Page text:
Poetry - June, 2010

Poetry

The year of the cicada

Jesus lights a fire on the shore
and waits for the thin blue dawn.
Time folds like a piece of paper.
Time reaches its end and everything
keeps going. Boats rise and fall
like lightning in the distance.

I remember how the trees were
covered with sirens that year like birds
flying like birds, and how we tried
to lift one onto a stick. It was June
and I was in love. We were
below the northern lights in my memory

water was evaporating everywhere
around us the heat was filling
the air with mist. But of course I recognize
everything after the fact. Jesus waits
for his friends on the beach. The ground
I’m sure was littered with shells.

Poetry

Francis, the wolf, a war and terror

    Once there came a wolf so fierce he devoured not only lambs but goats and children.

    The villagers armed themselves as if going to war but even their weapons could not save them from his teeth, so fear fell like a shadow upon Gubbio and sealed the village gates. Enter the saint: once a dandy, once a soldier, once a prisoner of war and war wounded, who embarked on the Fourth Crusade but on the way gave his sword and supplies to a beggar. Who can take you farther, the lord or the servant?

    Saint whose father beat him and dragged him away in chains, saint who kissed a leper’s stinking hand and set out to embrace Syrian warriors, saint who negotiated an exchange with Sultan Melek-el-Kamel of Egypt during the Fifth Crusade. That saint sought and found the wolf’s hiding place, and there said, Brother, do not hurt me. You have committed crimes. You deserve to die. This town hates you, but Brother, I want to make peace between you and them, so they won’t be harmed, and when they have forgiven you, men and dogs will never chase you again. Brother, I know the evil you have done came only from hunger. If the people feed you, will you pledge never to harm a living thing? The wolf put his paw in the saint’s hand, then curled at his feet like a hound.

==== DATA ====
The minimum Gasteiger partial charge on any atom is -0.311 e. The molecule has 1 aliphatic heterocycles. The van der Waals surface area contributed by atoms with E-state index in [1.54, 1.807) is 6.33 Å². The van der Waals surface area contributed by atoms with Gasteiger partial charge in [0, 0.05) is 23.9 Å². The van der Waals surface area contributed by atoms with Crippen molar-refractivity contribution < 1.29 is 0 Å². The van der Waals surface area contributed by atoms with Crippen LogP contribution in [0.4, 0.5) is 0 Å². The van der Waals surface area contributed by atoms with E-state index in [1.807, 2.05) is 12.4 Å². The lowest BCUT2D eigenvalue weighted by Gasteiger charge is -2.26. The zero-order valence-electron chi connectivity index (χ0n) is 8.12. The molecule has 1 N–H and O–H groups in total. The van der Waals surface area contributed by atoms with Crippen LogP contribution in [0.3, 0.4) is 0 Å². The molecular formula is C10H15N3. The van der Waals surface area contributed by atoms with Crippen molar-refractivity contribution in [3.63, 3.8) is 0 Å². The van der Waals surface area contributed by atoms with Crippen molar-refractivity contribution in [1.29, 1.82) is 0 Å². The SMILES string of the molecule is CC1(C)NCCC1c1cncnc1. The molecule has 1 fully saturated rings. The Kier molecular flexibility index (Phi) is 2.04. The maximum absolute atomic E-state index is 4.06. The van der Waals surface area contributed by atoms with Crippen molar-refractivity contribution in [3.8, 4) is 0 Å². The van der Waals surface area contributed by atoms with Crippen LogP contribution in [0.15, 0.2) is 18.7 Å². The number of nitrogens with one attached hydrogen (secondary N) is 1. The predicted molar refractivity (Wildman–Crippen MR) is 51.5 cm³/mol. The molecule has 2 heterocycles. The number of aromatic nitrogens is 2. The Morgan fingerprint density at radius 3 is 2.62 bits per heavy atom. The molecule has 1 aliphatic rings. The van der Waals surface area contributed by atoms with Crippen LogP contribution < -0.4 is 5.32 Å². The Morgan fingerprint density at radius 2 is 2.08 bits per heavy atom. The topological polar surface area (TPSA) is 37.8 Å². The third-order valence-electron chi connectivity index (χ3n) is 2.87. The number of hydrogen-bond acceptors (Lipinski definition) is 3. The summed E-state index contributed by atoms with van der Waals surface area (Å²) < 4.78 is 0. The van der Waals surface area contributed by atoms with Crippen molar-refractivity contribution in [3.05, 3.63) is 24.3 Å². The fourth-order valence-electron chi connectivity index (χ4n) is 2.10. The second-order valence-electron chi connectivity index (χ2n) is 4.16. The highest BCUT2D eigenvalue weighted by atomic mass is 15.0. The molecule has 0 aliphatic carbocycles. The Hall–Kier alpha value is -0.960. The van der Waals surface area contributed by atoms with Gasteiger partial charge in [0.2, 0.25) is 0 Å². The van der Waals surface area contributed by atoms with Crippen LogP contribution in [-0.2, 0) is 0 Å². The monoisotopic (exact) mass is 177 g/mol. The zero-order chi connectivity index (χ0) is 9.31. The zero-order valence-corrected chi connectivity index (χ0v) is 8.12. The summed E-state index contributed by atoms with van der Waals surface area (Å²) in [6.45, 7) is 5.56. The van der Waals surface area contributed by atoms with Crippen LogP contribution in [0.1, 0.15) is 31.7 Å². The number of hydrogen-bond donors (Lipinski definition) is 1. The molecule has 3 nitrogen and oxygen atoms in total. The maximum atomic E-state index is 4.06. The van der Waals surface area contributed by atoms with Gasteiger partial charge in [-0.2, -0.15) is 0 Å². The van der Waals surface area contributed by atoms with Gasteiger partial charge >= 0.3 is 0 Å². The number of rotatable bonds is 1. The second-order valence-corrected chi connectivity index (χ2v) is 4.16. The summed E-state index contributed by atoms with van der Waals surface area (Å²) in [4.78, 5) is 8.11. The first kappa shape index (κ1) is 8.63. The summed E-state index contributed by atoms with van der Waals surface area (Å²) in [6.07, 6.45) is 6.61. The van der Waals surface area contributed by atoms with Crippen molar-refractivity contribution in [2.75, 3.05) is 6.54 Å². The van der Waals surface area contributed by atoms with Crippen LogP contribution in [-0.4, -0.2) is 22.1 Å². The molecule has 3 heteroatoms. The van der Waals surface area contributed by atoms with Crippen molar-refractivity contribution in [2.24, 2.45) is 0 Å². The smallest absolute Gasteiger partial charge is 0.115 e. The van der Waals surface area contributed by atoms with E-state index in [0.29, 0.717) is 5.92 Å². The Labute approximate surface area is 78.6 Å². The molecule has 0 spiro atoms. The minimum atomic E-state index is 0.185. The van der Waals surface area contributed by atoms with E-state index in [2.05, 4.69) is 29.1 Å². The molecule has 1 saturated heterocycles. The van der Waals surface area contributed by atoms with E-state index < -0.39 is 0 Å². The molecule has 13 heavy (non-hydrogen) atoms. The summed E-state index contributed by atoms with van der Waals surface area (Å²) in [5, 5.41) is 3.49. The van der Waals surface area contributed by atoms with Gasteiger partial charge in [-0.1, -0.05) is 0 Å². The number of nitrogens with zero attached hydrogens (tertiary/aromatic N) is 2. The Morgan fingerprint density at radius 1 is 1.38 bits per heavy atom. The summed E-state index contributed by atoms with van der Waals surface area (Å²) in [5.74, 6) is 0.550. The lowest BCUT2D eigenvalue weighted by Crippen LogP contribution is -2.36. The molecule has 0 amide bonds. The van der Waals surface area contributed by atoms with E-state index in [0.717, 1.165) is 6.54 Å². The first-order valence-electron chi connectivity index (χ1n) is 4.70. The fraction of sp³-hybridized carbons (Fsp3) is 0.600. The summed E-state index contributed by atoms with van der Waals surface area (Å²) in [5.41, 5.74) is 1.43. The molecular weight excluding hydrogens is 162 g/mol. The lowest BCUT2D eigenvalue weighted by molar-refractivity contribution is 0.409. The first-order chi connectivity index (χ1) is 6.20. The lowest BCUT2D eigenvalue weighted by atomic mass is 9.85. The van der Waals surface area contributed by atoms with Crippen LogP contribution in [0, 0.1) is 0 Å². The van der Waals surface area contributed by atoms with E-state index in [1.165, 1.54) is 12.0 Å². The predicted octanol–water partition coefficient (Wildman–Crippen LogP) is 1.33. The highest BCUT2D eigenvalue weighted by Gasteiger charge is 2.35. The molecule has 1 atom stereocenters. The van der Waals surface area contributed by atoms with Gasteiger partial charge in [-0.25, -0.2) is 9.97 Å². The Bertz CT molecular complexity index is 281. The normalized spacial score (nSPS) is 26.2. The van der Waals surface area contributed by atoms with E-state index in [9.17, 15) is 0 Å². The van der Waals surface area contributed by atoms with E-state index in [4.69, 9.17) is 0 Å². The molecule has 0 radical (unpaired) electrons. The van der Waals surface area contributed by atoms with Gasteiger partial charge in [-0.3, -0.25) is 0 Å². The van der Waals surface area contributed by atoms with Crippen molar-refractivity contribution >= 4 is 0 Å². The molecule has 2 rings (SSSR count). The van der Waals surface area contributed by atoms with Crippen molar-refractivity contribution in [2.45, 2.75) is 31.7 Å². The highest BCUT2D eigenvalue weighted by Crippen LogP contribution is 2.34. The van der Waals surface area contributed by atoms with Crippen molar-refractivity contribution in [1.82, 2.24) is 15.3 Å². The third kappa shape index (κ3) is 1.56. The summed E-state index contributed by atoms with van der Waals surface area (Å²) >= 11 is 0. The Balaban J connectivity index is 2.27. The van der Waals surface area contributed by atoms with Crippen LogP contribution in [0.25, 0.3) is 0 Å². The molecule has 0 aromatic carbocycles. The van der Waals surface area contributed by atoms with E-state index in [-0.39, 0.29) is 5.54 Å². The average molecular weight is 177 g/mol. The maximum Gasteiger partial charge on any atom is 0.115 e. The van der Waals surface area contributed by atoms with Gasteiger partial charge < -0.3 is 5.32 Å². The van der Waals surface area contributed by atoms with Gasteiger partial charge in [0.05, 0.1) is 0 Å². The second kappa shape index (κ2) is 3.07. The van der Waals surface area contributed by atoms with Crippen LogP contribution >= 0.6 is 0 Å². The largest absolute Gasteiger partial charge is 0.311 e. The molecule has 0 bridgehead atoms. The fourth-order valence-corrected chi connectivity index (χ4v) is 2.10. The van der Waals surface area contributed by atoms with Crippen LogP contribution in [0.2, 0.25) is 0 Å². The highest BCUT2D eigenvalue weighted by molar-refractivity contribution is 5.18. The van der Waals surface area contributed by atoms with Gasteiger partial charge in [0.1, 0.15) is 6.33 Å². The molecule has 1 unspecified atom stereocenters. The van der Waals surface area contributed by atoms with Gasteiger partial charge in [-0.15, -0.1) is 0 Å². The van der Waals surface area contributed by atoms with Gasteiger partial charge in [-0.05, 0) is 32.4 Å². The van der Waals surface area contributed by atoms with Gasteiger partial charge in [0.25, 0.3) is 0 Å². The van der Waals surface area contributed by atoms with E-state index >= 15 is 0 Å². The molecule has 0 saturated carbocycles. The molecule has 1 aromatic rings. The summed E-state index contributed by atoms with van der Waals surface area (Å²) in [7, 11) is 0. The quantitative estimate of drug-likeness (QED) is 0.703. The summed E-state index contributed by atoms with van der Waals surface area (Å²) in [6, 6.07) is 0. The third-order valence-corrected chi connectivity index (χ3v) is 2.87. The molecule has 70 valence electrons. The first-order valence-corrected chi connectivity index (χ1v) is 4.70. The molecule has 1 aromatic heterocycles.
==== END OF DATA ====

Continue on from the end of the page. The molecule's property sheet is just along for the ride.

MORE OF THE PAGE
O friends, if beasts hold us in such terror, how much more do we fear the fires of hell? Turn to the One who frees you from wolves in this world and flames in the next!

    For two years, the wolf wandered from kitchen door to door. No dog barked. No hand rose against him. Not one child ran from his gaze. When he died of old age, the villagers of Gubbio missed his kind patience. Who can take you farther, the lord or the servant?

    Welcome Sister Death, said the saint when his own time had come and taking her hand into his palm, he drew her famished fist to his lips and slowly kissed her knuckles one by one. O, who can take you farther?









Poetry

Biology: Course review

If you forget what axons do,
or how a virus invades a cell,
remember this—

that light becomes food.
That the seasons rhyme,
a different word each time

turning soil into living song.
That all things work together.
Even death. Even decay.

That this is the way
of the world we got: what is given
grows by grace and care

and knows what it needs.
That life is strong, and precarious,
full of devices and desires.

That what we hold in common
may not be owned. Control
is costly. Close attention

is the reverence due
whatever lives and moves,
mutant and quick and clever.

That our neighbors—
the plankton, the white pine,
the busy nematodes—

serve us best
in reciprocal gratitude:
what they receive, they give.

The way the heart accepts
what the vein delivers and sends it on,
again. Again.

















Poetry

Scots' Form in the Suburbs

The sedentary Presbyterians
awoke, arose, and filed to tables spread
with white, to humble bits that showed how God
almighty had decided to embrace
humanity, and why these clean, well-fed,
well-dressed suburbanites might need his grace.

        The pious cruel, the petty gossipers
        and callous climbers on the make, the wives
        with icy tongues and husbands with their hearts
        of stone, the ones who battle drink and do